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# Find Missing Date Ranges in SQL

Often, the quickest way to determine whether you have missing data in a table such a ledger or journal is to see if there are gaps in the dates where one wouldn't expect them. But how do you do that in an emergency, particularly in a large table, when every minute counts?

Imagine this: The customer runs the application that you’ve designed, and cannot see any sign of business transactions over a time period where he’d expect to see them. Your manager asks you to investigate. He will almost certainly ask you to find all of the missing days or hours in a date range where no data has been recorded: The date range can be several years.

The situation may become even worse; missing data can have unpleasant consequences, and that fact will make both the customer and the boss very nervous.

As a result, you will be under stress: you have to reassure your boss and the customer, and you need to do that in a very limited amount of time.

### Preparations

Firstly, you will need to create and load an auxiliary table that will store the sequence of whole numbers. The volume of numbers in that table will be equal to the number of days in the year 2007 (see Listing1):

Listing 1– Create and load an auxiliary tableSET NOCOUNT ON;
DECLARE @startDate smalldatetime, @endDate smalldatetime
SELECT @startDate = ‘Jan 01, 2007’,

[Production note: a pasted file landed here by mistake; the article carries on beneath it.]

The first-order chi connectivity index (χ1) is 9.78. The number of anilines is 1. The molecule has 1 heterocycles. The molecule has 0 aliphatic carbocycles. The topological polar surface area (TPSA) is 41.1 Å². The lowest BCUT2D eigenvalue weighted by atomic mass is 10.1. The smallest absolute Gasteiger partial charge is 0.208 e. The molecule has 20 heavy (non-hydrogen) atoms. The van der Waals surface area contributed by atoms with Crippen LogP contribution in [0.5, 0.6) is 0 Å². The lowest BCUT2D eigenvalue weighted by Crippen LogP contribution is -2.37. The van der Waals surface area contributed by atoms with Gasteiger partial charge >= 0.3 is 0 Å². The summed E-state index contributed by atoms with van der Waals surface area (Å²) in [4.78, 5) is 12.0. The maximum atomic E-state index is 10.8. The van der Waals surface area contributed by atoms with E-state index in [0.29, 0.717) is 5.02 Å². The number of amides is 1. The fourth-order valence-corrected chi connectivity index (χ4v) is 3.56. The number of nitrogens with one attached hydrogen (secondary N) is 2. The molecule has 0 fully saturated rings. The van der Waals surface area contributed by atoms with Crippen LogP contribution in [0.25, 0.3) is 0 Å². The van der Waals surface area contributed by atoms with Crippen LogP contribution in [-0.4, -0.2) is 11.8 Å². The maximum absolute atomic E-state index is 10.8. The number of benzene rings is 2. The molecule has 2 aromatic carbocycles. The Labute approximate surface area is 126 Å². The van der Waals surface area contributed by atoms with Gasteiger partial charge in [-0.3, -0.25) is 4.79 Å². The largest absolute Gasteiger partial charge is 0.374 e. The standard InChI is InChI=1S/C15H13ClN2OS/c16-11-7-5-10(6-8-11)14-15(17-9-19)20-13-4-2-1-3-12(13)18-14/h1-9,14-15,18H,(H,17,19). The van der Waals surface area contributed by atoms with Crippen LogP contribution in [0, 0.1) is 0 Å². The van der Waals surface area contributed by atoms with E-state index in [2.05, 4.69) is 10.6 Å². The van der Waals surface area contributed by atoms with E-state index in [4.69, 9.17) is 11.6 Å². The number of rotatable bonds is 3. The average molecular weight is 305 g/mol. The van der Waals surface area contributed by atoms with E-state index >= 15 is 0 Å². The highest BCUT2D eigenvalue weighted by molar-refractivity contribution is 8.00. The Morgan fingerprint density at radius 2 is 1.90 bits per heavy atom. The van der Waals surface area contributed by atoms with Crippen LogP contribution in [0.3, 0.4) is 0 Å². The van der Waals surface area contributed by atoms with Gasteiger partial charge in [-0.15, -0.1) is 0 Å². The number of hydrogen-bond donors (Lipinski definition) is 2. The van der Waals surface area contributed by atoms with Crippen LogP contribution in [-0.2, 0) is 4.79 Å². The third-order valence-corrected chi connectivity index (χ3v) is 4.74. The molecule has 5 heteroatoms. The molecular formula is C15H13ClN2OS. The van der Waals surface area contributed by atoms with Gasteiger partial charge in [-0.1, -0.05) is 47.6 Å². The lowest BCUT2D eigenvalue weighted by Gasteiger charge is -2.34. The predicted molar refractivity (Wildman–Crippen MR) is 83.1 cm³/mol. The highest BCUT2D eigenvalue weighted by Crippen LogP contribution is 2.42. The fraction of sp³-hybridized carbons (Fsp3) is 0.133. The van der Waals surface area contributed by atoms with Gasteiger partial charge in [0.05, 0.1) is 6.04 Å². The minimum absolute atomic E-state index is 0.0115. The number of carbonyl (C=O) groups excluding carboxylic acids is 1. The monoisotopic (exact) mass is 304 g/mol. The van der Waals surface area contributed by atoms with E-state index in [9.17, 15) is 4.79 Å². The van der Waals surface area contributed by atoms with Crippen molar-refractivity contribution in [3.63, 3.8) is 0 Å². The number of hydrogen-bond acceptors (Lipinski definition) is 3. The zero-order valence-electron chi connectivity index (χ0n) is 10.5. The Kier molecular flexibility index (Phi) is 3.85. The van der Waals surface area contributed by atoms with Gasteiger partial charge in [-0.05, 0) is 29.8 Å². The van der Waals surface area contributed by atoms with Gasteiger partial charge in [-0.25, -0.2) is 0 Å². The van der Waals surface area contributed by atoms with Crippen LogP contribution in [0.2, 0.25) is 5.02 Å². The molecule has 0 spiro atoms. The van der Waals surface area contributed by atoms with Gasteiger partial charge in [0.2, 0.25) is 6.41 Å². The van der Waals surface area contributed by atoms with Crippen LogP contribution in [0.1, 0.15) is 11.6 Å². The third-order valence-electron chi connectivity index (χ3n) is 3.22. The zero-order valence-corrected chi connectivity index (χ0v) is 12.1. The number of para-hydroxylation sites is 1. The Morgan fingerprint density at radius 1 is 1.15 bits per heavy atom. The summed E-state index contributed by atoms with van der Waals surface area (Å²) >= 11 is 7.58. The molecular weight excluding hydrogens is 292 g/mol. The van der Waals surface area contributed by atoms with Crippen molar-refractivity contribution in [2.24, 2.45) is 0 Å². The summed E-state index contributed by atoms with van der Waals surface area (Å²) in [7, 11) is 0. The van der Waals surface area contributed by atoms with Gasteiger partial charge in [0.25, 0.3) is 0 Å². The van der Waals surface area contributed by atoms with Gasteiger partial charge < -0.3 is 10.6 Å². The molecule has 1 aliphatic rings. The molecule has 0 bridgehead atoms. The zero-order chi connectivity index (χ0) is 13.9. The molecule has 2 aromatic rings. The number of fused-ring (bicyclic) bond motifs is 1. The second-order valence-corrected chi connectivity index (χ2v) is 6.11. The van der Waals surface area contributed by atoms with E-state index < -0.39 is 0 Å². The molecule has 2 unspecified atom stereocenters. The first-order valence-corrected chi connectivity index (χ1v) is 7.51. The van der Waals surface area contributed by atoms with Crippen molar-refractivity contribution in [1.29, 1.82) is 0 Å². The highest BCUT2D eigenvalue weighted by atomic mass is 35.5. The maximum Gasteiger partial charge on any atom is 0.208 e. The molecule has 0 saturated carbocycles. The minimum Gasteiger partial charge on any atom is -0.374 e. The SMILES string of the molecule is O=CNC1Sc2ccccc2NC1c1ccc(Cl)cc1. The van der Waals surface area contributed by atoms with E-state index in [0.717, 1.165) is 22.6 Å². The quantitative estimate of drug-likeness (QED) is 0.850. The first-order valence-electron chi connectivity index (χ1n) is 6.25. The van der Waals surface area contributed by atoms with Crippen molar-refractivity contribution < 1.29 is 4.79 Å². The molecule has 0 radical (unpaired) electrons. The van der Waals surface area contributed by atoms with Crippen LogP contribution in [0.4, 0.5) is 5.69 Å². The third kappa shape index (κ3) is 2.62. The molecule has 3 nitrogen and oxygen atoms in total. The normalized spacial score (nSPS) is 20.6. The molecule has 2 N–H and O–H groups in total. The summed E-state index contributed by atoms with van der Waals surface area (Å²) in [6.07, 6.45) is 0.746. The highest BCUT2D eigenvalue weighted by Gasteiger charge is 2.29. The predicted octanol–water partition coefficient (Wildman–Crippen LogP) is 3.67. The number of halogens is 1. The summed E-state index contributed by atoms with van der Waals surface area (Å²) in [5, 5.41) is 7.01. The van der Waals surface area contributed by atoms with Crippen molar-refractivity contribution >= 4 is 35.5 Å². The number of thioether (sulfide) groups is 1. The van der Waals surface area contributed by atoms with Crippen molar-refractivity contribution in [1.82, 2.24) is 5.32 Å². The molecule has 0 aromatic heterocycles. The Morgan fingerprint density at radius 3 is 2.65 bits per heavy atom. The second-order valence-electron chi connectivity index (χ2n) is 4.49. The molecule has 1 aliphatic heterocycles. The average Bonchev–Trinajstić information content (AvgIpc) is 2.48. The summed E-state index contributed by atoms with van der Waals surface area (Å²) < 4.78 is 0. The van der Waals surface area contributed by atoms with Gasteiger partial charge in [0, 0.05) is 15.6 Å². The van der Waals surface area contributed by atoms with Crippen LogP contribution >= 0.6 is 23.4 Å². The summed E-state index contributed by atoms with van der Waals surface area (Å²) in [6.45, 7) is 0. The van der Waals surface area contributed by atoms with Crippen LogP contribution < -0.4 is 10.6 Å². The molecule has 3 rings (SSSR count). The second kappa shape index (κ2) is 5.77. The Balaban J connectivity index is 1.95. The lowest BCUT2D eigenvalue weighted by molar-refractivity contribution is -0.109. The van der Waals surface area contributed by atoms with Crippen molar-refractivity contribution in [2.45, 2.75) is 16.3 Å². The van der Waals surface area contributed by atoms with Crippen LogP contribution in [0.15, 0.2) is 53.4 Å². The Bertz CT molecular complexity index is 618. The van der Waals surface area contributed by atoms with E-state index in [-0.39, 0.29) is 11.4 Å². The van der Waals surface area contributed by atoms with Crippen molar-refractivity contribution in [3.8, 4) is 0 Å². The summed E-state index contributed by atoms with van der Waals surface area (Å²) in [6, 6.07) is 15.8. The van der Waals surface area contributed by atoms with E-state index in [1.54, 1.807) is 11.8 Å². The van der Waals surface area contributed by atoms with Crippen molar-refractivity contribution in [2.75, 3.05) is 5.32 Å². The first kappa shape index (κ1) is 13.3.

IF EXISTS(SELECT * FROM sysobjects
WHERE ID = (OBJECT_ID(‘sequence’)) AND xtype = ‘U’)
DROP TABLE sequence;
CREATE TABLE sequence(num INT NOT NULL PRIMARY KEY);

WITH numbers AS
(
SELECT 1 AS num
UNION ALL
SELECT num + 1 FROM numbers
WHERE num < (SELECT DATEDIFF(dd, @startDate, @endDate))
)
INSERT INTO sequence
SELECT num FROM numbers
OPTION (MAXRECURSION 0);

Secondly, generate some test data and load that data into a sample table. Then produce the gaps, using the next algorithm: delete dates, where the number of days since Jan 01, 1900, divided by 4 or 5 or 6 has zero in remainder.

The second preparation step can be done this way (see Listing2):

Listing2. Create and load a sample table`DECLARE    @iniDate datetime; SELECT @iniDate = 'Dec 31, 2006'; IF EXISTS(SELECT * FROM sysobjects     WHERE ID = (OBJECT_ID('sampleDates')) AND xtype = 'U')  DROP TABLE sampleDates; CREATE TABLE sampleDates(theDate smalldatetime PRIMARY KEY) INSERT INTO sampleDates  SELECT DATEADD(dd, num, @iniDate) theDate    FROM sequence; `